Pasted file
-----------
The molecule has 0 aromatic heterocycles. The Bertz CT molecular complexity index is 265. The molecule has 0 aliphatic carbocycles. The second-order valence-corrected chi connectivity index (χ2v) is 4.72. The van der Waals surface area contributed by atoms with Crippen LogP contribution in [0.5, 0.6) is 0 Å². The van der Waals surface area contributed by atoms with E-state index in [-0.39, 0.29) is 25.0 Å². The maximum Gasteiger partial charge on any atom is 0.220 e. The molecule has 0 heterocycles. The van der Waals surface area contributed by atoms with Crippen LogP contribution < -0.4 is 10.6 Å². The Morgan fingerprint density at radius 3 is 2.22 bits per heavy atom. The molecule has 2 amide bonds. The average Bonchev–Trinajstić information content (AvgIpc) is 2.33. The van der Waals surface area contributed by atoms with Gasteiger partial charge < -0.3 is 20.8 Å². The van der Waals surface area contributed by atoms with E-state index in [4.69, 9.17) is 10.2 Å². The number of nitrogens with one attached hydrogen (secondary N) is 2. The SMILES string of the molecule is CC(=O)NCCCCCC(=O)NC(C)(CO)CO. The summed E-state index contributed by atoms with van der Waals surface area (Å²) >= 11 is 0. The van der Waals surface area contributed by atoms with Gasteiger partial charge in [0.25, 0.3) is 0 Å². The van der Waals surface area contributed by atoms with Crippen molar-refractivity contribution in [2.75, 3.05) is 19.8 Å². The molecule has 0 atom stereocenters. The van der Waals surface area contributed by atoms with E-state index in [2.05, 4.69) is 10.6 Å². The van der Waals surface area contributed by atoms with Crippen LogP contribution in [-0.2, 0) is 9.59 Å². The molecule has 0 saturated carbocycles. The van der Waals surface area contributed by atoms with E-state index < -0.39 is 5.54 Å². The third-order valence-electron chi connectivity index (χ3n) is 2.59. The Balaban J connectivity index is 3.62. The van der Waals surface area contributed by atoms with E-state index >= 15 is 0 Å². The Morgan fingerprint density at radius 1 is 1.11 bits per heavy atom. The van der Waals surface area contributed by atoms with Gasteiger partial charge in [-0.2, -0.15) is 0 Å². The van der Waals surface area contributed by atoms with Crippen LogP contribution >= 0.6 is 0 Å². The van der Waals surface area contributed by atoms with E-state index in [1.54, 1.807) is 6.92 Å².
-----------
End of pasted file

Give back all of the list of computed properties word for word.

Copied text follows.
The molecule has 0 aromatic heterocycles. The Bertz CT molecular complexity index is 265. The molecule has 0 aliphatic carbocycles. The second-order valence-corrected chi connectivity index (χ2v) is 4.72. The van der Waals surface area contributed by atoms with Crippen LogP contribution in [0.5, 0.6) is 0 Å². The van der Waals surface area contributed by atoms with E-state index in [-0.39, 0.29) is 25.0 Å². The maximum Gasteiger partial charge on any atom is 0.220 e. The molecule has 0 heterocycles. The van der Waals surface area contributed by atoms with Crippen LogP contribution < -0.4 is 10.6 Å². The Morgan fingerprint density at radius 3 is 2.22 bits per heavy atom. The molecule has 2 amide bonds. The average Bonchev–Trinajstić information content (AvgIpc) is 2.33. The van der Waals surface area contributed by atoms with Gasteiger partial charge < -0.3 is 20.8 Å². The van der Waals surface area contributed by atoms with E-state index in [4.69, 9.17) is 10.2 Å². The number of nitrogens with one attached hydrogen (secondary N) is 2. The SMILES string of the molecule is CC(=O)NCCCCCC(=O)NC(C)(CO)CO. The summed E-state index contributed by atoms with van der Waals surface area (Å²) >= 11 is 0. The van der Waals surface area contributed by atoms with Gasteiger partial charge in [0.25, 0.3) is 0 Å². The van der Waals surface area contributed by atoms with Crippen molar-refractivity contribution in [2.75, 3.05) is 19.8 Å². The molecule has 0 atom stereocenters. The van der Waals surface area contributed by atoms with E-state index in [2.05, 4.69) is 10.6 Å². The van der Waals surface area contributed by atoms with Crippen LogP contribution in [-0.2, 0) is 9.59 Å². The molecule has 0 saturated carbocycles. The van der Waals surface area contributed by atoms with E-state index < -0.39 is 5.54 Å². The third-order valence-electron chi connectivity index (χ3n) is 2.59. The Balaban J connectivity index is 3.62. The van der Waals surface area contributed by atoms with E-state index >= 15 is 0 Å². The Morgan fingerprint density at radius 1 is 1.11 bits per heavy atom. The van der Waals surface area contributed by atoms with Gasteiger partial charge in [-0.2, -0.15) is 0 Å². The van der Waals surface area contributed by atoms with Crippen LogP contribution >= 0.6 is 0 Å². The van der Waals surface area contributed by atoms with E-state index in [1.54, 1.807) is 6.92 Å².